An article by BJORN LOMBORG, China Daily.
In the past three decades, China’s development has pulled a staggering 680 million people out of poverty. It did so through a dramatic increase in access to modern energy, mostly powered by coal, which has led to terrible outdoor air pollution in Chinese cities, not to mention making China the world’s premier carbon dioxide emitter.
That is why many environmentalists say that China’s meteoric rise has come at substantial environmental cost.
It is true that China now suffers from more outdoor air pollution than in its pre-boom days, but the same happened in all other industrializing countries — air pollution in London reached a peak in 1890.
It is also important to point out that while outdoor air pollution in China has definitely increased since 1990, the overall impact of air pollution has declined.
This is because indoor air pollution is often wrongly ignored. Indoor air pollution comes from burning charcoal, twigs and dung inside the house, which creates terrible pollution and kills more than 1 million people in China each year.
A study conducted by the World Health Organization (WHO) estimates that for China, deaths from outdoor air pollution increased from 900,000 to 1.2 million a year from 1990 to 2010. But decreasing poverty has allowed many more to avoid indoor air pollution, which has dropped faster, from more than 1.6 million deaths to 1 million deaths in 2010.
Almost 2.6 million people died from air pollution in China in 1990, but the number declined to 2.3 million in 2010 despite an 18 percent increase in the population. In total, fewer people now die from air pollution in China because of less poverty.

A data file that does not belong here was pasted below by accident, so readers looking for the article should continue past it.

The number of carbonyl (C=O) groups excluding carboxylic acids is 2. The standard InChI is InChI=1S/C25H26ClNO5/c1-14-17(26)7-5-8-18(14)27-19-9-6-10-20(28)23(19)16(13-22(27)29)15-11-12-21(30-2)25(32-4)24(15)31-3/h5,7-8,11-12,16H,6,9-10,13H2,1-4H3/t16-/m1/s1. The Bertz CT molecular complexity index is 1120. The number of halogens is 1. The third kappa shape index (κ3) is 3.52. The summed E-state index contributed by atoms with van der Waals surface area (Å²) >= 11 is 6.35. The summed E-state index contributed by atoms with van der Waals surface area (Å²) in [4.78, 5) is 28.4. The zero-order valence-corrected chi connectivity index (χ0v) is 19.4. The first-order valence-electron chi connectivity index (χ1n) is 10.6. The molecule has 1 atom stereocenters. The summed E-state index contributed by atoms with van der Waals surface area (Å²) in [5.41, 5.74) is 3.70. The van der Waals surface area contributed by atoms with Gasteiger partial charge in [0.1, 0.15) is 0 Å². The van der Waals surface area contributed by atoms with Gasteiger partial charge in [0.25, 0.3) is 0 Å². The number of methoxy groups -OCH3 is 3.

With outdoor air pollution rampant in Beijing, that may seem surprising, but we forget that indoor air pollution has always been more important.
In 1900, almost all pollution deaths in the world were related to indoor air pollution, and the individual risk of dying from air pollution was more than five times higher than it is today.
In short, indoor air pollution has declined, because the increasing number of people coming out of poverty can now afford to cook using modern energy. Yes, outdoor air pollution has increased — but that only confirms a long-standing finding that many environmental indicators tend to first get worse, then better, with economic development.
Essentially, China, just like the United Kingdom before it, has traded off economic development for some additional outdoor air pollution. This prosperity buys food, education and medical services, while electricity and gas help eradicate indoor air pollution.
The familiar pattern is that once a country obtains a certain level of wealth, it can also afford to protect more nature and reduce pollution. About 80 percent of China’s coal-fired power plants now have pollution-reducing scrubbers, and sulfur emissions have been declining since 2006.
To put numbers to this, the World Bank estimates that China’s total annual air pollution cost — based on what Chinese themselves indicate they are willing to pay to reduce their risk of dying — could be as high as 4 percent of GDP.
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